Fence builders need not apply
As Bermuda continues its journey towards a more inclusive society, one of the lingering obstacles is the struggle to eliminate leftover emotional fences
stemming mainly from a past of social injustice. This even though much has been achieved in the building of community social bridges over the years.
This is a continuing endeavour, with a steady demand for as many workers as possible, but it should be pointed out that fence builders need not apply. At least not the type of fences that tend to keep people emotionally divided because of political or ethnic differences. There is still too much of that going on in the world today, with much of the suffering a direct result of bureaucratic and political fence building by those opposed to freedom and human decency.
Recent history is still echoing with those powerful words from United States President Ronald Reagan, when he urged the head of Russia, Mikhail Gorbachev, to “tear down this wall”. That wall was built in 1961 to keep people from East Germany from fleeing to the West, where there was hope for a better life of freedom. The spirit of freedom prevailed, and on November 9, 1989 the world watched as people refusing to wait for bulldozers began tearing down that wall with their bare hands.
The removal of that wall, which was a symbol of oppression, sent waves of hope around the world that no price is too high to pay for freedom and justice. But the greater lesson was that walls built to divide for the sake of power are never thick enough to withstand the freedom push of good, freedom-loving people.
Many walls in the world today are not built with bricks and mortar, but with hatred, prejudice and corruption, and the battle for global justice is being fought on many fronts with mounting casualties that include women and children.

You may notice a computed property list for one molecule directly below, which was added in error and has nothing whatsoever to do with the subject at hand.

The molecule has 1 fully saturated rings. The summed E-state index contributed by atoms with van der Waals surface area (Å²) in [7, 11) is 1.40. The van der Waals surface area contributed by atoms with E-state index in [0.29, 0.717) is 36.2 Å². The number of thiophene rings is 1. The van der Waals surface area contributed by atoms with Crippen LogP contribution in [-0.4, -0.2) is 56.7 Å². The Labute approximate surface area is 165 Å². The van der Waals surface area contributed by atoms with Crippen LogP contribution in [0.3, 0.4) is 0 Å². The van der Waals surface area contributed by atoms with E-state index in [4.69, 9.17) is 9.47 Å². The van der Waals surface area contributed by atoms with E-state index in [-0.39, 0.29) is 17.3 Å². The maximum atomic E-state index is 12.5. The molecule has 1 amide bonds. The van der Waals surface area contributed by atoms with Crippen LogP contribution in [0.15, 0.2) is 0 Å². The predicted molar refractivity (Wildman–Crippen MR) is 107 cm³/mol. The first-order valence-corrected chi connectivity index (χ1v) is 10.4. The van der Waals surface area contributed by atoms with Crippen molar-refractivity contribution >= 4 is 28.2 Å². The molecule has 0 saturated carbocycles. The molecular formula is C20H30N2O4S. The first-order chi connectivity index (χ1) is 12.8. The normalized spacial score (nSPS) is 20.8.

It seems mankind has failed to realise that bridges bring people together, while most walls are designed to do the opposite. With a General Election in the not too distant future for Bermuda, we need to check carefully any fences that should be removed so that we may allow a more inclusive atmosphere to spread throughout all of our communities, promoting positive growth.
There will never be a time when there is no disagreement on various issues of the day. However, disagreements handled with respect for different views should assist in having a more constructive approach when dealing with even the most sensitive issues, and we all know there are many.
This means our leaders on both sides of Parliament in their deliberations must make greater strides to keep the concerns of the electorate as the highest benchmark for building bridges to unite, rather than fences to divide.
With deeply entrenched political positions on certain matters, which is common in party politics, the road ahead could get bumpy. Even that the electorate will accept as a part of democracy.
What they do not want are more emotional fences that hinder the journey to a Bermuda we all want to be proud of.
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